For the third consecutive year, the Korean Cultural Centre in Abu Dhabi is hosting its K-pop Academy. Structured by professor Park Ji-heon, a member of South Korean vocal group VOS, and professor Hong Young-ju, a K-pop choreographer, this year's course focuses exclusively on dance.
The capital isn't the only place hosting the workshop. The genre is such a global phenomenon, that Korean cultural centres around the world – from Nigeria to India and Australia – host courses where K-pop's hardcore fans can learn how to be a Korean idol.
I'm now halfway through my six-week course – which meets twice a week for 90 minutes – and I've been learning moves made popular by K-pop stars, with the help of dance teachers Geum-soon Lee and Soojin Lee, who have come from South Korea for the occasion.
They have both worked as dance team members for various K-pop artists, and Geum-soon also teaches at a university.
Getting to know my classmates
When I arrive at the first class, unsurprisingly, I find that I am the oldest person there. My other classmates are all female, and between 14 to 25 years old.
There are 15 of us in total, and most of my classmates are from the UAE, but there are some enthusiasts from India, the Philippines and Malaysia. We all have one thing in common: we love K-pop. One of my classmates, a 19-year-old Emirati, has attended all three Abu Dhabi K-pop academies, and even spent a year learning Korean. Her language skills come in handy as the dance classes are actually taught in Korean. People like me have to just use gestures and visual cues to keep up with the moves.
It's fascinating to see how excited the K-pop pupils get when it comes to talking about their beloved bands (whether it's Exo or BTS). They know all the members, and the dance moves for their favourite songs. Their fan fever leaves me nostalgic for my boy band days, when the Backstreet Boys and NSYNC were all the rage in the United States. I miss the feeling of caring about something quite this much.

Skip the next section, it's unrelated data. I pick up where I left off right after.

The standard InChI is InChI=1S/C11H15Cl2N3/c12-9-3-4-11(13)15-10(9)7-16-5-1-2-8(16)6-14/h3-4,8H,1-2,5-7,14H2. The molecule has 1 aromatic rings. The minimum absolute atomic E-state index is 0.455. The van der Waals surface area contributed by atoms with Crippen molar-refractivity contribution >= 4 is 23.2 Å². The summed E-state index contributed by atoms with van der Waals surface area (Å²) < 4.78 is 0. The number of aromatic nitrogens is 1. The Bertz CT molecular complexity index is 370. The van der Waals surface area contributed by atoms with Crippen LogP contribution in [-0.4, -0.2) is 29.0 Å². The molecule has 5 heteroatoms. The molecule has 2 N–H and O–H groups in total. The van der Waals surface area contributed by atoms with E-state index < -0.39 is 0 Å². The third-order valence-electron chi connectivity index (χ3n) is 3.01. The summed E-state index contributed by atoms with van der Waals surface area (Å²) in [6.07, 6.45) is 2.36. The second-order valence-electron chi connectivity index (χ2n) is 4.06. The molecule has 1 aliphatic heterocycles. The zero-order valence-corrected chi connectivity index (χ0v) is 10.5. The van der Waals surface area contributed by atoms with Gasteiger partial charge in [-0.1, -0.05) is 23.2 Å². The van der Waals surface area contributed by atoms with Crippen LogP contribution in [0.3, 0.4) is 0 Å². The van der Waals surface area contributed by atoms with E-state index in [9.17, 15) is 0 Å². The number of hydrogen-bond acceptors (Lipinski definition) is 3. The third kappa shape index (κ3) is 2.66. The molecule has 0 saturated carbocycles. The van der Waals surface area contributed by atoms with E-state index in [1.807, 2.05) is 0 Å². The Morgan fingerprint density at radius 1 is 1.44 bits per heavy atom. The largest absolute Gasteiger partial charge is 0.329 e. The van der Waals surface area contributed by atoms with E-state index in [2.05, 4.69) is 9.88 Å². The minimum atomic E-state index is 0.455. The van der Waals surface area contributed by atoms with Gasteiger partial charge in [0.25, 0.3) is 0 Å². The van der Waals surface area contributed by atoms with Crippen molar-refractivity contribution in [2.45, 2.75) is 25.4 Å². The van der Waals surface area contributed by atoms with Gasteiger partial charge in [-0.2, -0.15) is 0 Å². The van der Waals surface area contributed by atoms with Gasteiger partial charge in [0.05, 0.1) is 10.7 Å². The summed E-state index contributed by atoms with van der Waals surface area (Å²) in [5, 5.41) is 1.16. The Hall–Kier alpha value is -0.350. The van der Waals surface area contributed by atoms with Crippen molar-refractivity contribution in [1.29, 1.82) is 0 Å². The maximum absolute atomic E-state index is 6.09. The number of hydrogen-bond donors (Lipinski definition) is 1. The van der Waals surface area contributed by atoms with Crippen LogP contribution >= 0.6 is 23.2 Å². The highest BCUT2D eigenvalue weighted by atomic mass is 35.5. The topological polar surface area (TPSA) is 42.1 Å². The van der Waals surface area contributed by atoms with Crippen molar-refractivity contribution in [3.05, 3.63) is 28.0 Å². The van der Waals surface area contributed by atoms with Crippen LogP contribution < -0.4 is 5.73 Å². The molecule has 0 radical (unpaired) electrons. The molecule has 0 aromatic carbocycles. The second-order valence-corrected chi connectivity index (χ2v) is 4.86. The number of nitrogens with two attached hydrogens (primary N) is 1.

What it takes to be a K-pop star
My first session looks at the art of applying make-up like a K-pop star. I didn't realise this was such a particular skill, but it involves a lot of eyeliner (which I am good at) and a lot of glitter (which I'm not so good at).
I learn that with bold enough eyeshadow, a flick of the wrist upwards and a soft touch of glitter around the eyes I've got the look nailed. This is actually how I already style my everyday make-up (minus the glitter, of course), but I keep that quiet to stop from sounding like a K-pop know-it-all before I've even begun.
In the second class, we start dancing. The first dance we learn is to a song called Bboom Bboom by girl group Momoland. I've never heard of the song, but the other girls get so excited it's clear this is a hit.
Click to watch the music video for Bboom Bboom:
After four classes, we can do the entire dance: while I feel like a superstar in the moment with every hip swirl, shoulder roll and dab (yes there’s an actual dab in the routine), I do find it hard to keep up. The song helps though, it’s catchy, has a strong beat and has the typical English mixed in with a lot of Korean – the go-to formula for a successful K-pop hit.
A sense of unity
The fifth class was a bit of a game-changer, with the instructors deciding to mix things up: we were lined up in rows and all the choreography we learnt got shaken up so that, depending on which spot we were standing in, we’d have to change the direction of our moves. For example, what was once a left turn and a hip swivel became a right one so that there was some contrast in the large group’s movements. Basically, we were learning how to work as an ensemble: and really, that’s what K-pop is all about.
This new twist messed with my method of just following whoever stood in front of me, however. It’s clear from early on that my course mates are a step ahead of me. Many of them even knew the dance moves before the programme started.
Maybe it's my old age or my newness to this all, but I also have trouble remembering the moves. Even if we practise them over and over again, it feels as though my arms and feet don't want to co-operate with each other. This K-pop business is hard: I can only imagine how much work it is for aspiring artists to perfect so many different routines.
The rest of the class offer me words of encouragement, some even offer to practise with me before class while others share their tips (including listening to the song out of class to get used to the beat). I’m twice as old as the youngest girls, but I find their words uplifting. Perhaps one of the nicest things about the K-pop Academy is the sense of unity that comes from spending so much time together.
There are three weeks before presentation time, when we will perform the dance in front of friends and family members. Next up? We will learn the moves for a whole new song – even though I’m still focused on memorising the first.